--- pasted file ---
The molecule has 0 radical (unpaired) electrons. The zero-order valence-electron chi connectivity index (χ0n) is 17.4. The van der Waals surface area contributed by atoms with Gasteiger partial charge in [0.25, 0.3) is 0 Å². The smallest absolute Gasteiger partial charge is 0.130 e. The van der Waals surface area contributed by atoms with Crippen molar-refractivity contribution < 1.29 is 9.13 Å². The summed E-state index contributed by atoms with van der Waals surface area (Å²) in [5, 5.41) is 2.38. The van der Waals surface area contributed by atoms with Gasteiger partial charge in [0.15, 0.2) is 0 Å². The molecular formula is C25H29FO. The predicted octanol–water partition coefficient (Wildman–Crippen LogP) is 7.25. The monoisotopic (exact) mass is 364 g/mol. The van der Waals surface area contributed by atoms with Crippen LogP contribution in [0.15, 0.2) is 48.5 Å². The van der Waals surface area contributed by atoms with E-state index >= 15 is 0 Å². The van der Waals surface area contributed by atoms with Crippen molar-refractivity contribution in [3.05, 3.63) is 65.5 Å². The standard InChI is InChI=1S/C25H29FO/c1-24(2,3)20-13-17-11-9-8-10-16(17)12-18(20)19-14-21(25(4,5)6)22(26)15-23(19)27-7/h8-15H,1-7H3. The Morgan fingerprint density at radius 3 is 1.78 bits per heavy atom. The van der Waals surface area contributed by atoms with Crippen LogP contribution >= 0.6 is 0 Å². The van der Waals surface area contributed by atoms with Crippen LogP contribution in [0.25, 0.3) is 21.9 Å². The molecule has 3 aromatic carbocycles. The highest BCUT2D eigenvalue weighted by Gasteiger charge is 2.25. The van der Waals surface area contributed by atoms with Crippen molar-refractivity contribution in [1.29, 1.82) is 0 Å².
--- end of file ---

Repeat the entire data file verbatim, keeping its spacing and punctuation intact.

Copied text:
The molecule has 0 radical (unpaired) electrons. The zero-order valence-electron chi connectivity index (χ0n) is 17.4. The van der Waals surface area contributed by atoms with Gasteiger partial charge in [0.25, 0.3) is 0 Å². The smallest absolute Gasteiger partial charge is 0.130 e. The van der Waals surface area contributed by atoms with Crippen molar-refractivity contribution < 1.29 is 9.13 Å². The summed E-state index contributed by atoms with van der Waals surface area (Å²) in [5, 5.41) is 2.38. The van der Waals surface area contributed by atoms with Gasteiger partial charge in [0.15, 0.2) is 0 Å². The molecular formula is C25H29FO. The predicted octanol–water partition coefficient (Wildman–Crippen LogP) is 7.25. The monoisotopic (exact) mass is 364 g/mol. The van der Waals surface area contributed by atoms with Crippen LogP contribution in [0.15, 0.2) is 48.5 Å². The van der Waals surface area contributed by atoms with E-state index >= 15 is 0 Å². The van der Waals surface area contributed by atoms with Crippen molar-refractivity contribution in [3.05, 3.63) is 65.5 Å². The standard InChI is InChI=1S/C25H29FO/c1-24(2,3)20-13-17-11-9-8-10-16(17)12-18(20)19-14-21(25(4,5)6)22(26)15-23(19)27-7/h8-15H,1-7H3. The Morgan fingerprint density at radius 3 is 1.78 bits per heavy atom. The van der Waals surface area contributed by atoms with Crippen LogP contribution >= 0.6 is 0 Å². The van der Waals surface area contributed by atoms with Crippen LogP contribution in [0.25, 0.3) is 21.9 Å². The molecule has 3 aromatic carbocycles. The highest BCUT2D eigenvalue weighted by Gasteiger charge is 2.25. The van der Waals surface area contributed by atoms with Crippen molar-refractivity contribution in [1.29, 1.82) is 0 Å².